Matthew Norman: From anti-apartheid hero to New Labour amnesiac

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It is with some distress that we note a certain scepticism regarding Peter Hain's defence to the charge of dodgy dealings in funding his campaign to become deputy leader of the Labour Party. Those known to the former prime minister Mr Tony Blair as "cynics and sneerers" appear wilfully unconvinced by Mr Hain's insistence that his failure to declare some £100,000 in donations was due solely to inadvertence. In other words, he forgot to ask what was going on.

What they themselves forget is that Mr Hain has suffered so grievously from memory loss for so long that his rise to the Cabinet ranks among the more moving triumph-over-tragedy stories of the age.

He is by no means the only chronic amnesiac to achieve high office under New Labour. One example among many was the failure of David Blunkett – a man capable of memorising the contents of myriad pages of briefings each week – to recall intervening in the visa application of his mistress's nanny.

Yet whereas that was a one-off failure of the kind that sporadically afflicts us all in middle age, Mr Hain's amnesia is of an entirely different character. The poor man simply forgot who he was. Exactly when it happened is impossible to pinpoint, but at some point between entering Parliament in 1991 and joining the Government in 1997, all memory of having once been a heroic warrior for social justice was wiped from his neural pathways, enabling the erstwhile firebrand who did so much to publicise the iniquity of apartheid to mutate into the aggressive defender of the sanctions policy estimated to have caused the deaths of 500,000 Iraqi children.

Then he forgot his passionate opposition to the invasion of Iraq, which prevented him joining Robin Cook in resigning (although to his great credit, when the scale of the disaster became clear, the memory came flooding back). Later still, he forgot his allegiance to Mr Blair and mutated into a vocal fan of Gordon Brown's.

Exactly how he developed this curious ailment is equally mysterious. Myself, I can't help brooding on potential links between overexposure to ultraviolet rays (Neath, the seat held by Westminster's leading Judith Chalmers tribute act, is Britain's rainiest constituency) and forgetfulness.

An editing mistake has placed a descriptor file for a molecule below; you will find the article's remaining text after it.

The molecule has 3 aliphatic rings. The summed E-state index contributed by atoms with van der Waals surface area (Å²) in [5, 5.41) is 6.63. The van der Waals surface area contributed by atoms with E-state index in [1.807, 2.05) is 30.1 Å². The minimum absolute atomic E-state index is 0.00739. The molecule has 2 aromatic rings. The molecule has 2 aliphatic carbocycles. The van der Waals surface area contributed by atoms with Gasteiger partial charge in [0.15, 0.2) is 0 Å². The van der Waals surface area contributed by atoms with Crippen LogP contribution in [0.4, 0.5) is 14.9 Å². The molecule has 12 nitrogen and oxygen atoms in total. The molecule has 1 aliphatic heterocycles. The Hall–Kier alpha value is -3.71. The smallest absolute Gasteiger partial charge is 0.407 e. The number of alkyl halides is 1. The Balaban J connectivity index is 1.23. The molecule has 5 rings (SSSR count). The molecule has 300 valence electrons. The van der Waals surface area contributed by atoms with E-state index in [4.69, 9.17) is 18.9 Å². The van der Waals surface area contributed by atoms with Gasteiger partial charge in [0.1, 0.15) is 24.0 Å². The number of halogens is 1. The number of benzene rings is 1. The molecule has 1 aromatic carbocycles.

Others may have been wondering whether the Progressive Policies Forum, the under-rated think tank, might consider taking the relationship between amnesia and the rapacious quest for political power as the subject for its keenly awaited debut pamphlet.

Lest anyone be misled by the words "policies" and "forum", we now learn that the PPF "was prepared and able to assist" in donating to Mr Hain's campaign. Little wonder, then, that it made no progress, debated no policies and provided a forum for nothing but the current debate as to how long it can be before Mr Hain leaves the Cabinet to spend more time with his sunlounger.

Whether so durable and slippery an operator can entirely be written off remains unclear, but since he is obliged to pay the Labour Party 15 per cent of campaign contributions – almost £30,000 – and has promised to pay back a further £25,000 loaned, interest-free, by the PPF, this is not a convenient moment to lose his ministerial salary.

If he must go, he will not quickly be forgotten. For one thing, his achievement in spending twice as much as his rivals to finish fifth out of six in a field of selling platers, beating only the titanic figure of Hazel Blears, will linger in the memory. More poignantly, he will long be recalled as a poster boy for a political age in which remembering the beliefs that drove people into politics in the first place became an unaffordable inconvenience.

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